ACLU of Kansas resolved to ensure 30,000 Kansans eligible to vote post-felony know their rights and get registered

Friday, November 17, 2023

CONTACT: Esmie Tseng, Communications Director, ACLU of Kansas, [email protected]

OVERLAND PARK, KAN. –  As many as 30,000 Kansans have the right to vote after completing sentences for felony convictions, but many are not aware of their rights. A new effort launched by the ACLU of Kansas will work to inform them of their restored voting rights, recruiting volunteers to help ensure that their neighbors know their voting rights have been restored—and that they get registered and get to the polls.

“Many Kansans don’t know their voting rights have been restored after they complete probation or parole, but the law is clear that they have the right to vote,” said Micah Kubic, Executive Director of the ACLU of Kansas. “We invite everyone in our state, including and especially election and corrections officials, to join us in this work to inform our fellow Kansans when they are eligible and how to register to vote. We should all be resolved to ensure that people who have returned to their families – who are caring for their children, working, and paying taxes – also have a meaningful opportunity and a clear path to make their voice heard, as we continue the ongoing project of building a truly inclusive and accessible democracy.”

Kansas has a partial felony disenfranchisement framework in that a felony conviction does not permanently remove one’s right to vote. Instead, under the relevant Kansas statute, once someone has completed their sentence, including any term of incarceration and supervised release, their voting rights are restored. Additionally, being required to register under the Kansas Offender Registration Act does not impact whether someone is able to vote.

“Felony disenfranchisement laws have an ugly history that cannot be separated from the cruel and racist origins of our country’s carceral system in the post-Civil War era that still disproportionately targets and impacts Black people, people of color, and the poor,” said Eliza Barr, Executive Director of Reaching Out from Within. “Withholding access to vote – even if that’s just through voter confusion or lack of clarity – still prolongs punishment against those who have already served their sentence. When Kansans have had their voting rights restored, we should be enthusiastically empowering them to register to vote if they wish to. Anything short of proactively including system-impacted Kansans in the voting process contradicts what it means for us to be the Free State.”

Nationwide research has found that restoring voting rights after felony convictions actually improves public safety. An April 2023 report by The Sentencing Project and other studies have found a lower likelihood of re-arrest in states where voting rights are restored post-incarceration and that among people with a prior criminal history, those who vote have a lower rate of re-arrest at 12%, compared to 30% for those who do not vote. Further research has found links between the right to vote and civic participation with developing a prosocial identity and the intention to remain crime-free.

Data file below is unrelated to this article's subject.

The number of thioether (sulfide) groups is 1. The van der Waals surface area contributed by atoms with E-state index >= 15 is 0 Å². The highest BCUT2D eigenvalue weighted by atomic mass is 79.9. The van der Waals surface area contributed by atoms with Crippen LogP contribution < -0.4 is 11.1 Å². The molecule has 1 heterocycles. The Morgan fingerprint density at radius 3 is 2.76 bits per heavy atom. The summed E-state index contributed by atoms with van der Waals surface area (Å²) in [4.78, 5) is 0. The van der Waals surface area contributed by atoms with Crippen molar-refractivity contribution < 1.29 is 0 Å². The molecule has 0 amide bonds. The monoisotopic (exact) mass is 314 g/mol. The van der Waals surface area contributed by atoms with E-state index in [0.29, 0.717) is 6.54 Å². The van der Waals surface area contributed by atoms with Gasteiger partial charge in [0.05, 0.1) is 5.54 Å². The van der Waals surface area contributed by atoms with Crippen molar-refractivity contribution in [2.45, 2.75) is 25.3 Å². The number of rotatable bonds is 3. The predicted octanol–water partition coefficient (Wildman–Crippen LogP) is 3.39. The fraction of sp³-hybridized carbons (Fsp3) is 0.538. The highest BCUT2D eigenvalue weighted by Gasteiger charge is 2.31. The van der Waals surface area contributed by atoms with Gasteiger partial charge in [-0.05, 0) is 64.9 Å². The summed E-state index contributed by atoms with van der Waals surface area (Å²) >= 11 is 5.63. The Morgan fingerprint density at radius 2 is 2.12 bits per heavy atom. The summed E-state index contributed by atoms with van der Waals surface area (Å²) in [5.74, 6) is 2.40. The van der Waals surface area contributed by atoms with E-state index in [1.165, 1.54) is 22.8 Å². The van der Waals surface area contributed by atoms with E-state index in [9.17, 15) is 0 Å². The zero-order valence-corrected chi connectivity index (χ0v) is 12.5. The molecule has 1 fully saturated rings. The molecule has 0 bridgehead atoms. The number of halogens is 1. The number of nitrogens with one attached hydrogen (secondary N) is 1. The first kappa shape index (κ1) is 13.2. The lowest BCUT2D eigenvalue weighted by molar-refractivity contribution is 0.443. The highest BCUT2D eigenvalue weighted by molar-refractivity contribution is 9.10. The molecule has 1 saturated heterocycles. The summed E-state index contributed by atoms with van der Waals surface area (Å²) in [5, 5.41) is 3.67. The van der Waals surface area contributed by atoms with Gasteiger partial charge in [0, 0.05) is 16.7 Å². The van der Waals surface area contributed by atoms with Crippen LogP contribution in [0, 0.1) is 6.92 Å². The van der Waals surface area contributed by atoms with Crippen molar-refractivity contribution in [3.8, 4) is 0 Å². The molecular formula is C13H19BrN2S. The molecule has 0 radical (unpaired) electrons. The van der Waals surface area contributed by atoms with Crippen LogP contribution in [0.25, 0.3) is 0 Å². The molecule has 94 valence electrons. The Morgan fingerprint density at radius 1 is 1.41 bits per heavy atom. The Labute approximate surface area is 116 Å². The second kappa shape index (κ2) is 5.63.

“Those of us who have been system-impacted understand the real-life consequences of our state’s policies firsthand and are valuable not in spite of our experiences with the system, but because of them,” said Latanya Goodloe, Executive Director of Ladies that Lean. “These are perspectives and voices that should be included in our collective decision-making. For many system-impacted people, voting is one way to meaningfully have that second chance and actually return to the community. When a debt is paid, it is paid – and we should be fully and clearly communicating that in our democratic process.”

Kansas is among the half of states with more extreme voting rights restrictions that are based on prison, parole and parole or that permanently restrict the right to vote post-sentence as well. 24 states, including New Mexico, Illinois, Indiana, Ohio, and Utah, only restrict the right to vote while someone is in prison. Meanwhile, Vermont, Maine, and Washington, D.C. have none of these restrictions.

Through this effort, the ACLU of Kansas plans to connect with and secure pledges to register from at least 2,400 eligible voters. This work will rely on significant direct contact with impacted individuals and volunteer engagement. Impacted individuals and anyone interested in volunteering with the effort can find more information at

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About the ACLU of Kansas: The ACLU of Kansas is the statewide affiliate of the national American Civil Liberties Union. The ACLU of Kansas is dedicated to preserving and advancing the civil rights and legal freedoms guaranteed by the United States Constitution and the Bill of Rights. For more information, visit our website at

About Ladies That Lean: Ladies That Lean provides prevention and re-entry support for women in the Kansas City metro area who are leaving the incarceration system. For more information, visit

About Reaching Out from Within: Reaching Out from Within (ROFW) was established in 1982 in Kansas as an incarcerated-led program that empowers residents to transform themselves and heal each other. ROFW is a national leader in rehabilitation programs for incarcerated individuals, and utilizes factual based concepts, welcoming volunteers and incarcerated men and women of all clerical and belief systems. ROFW’s rehabilitation program offers an opportunity for a “whole person” transformation for incarcerated individuals who want to make lasting changes in their behavior in order to become a role model for nonviolence, while still incarcerated, and becoming contributing members upon their return to our communities.  For more information, visit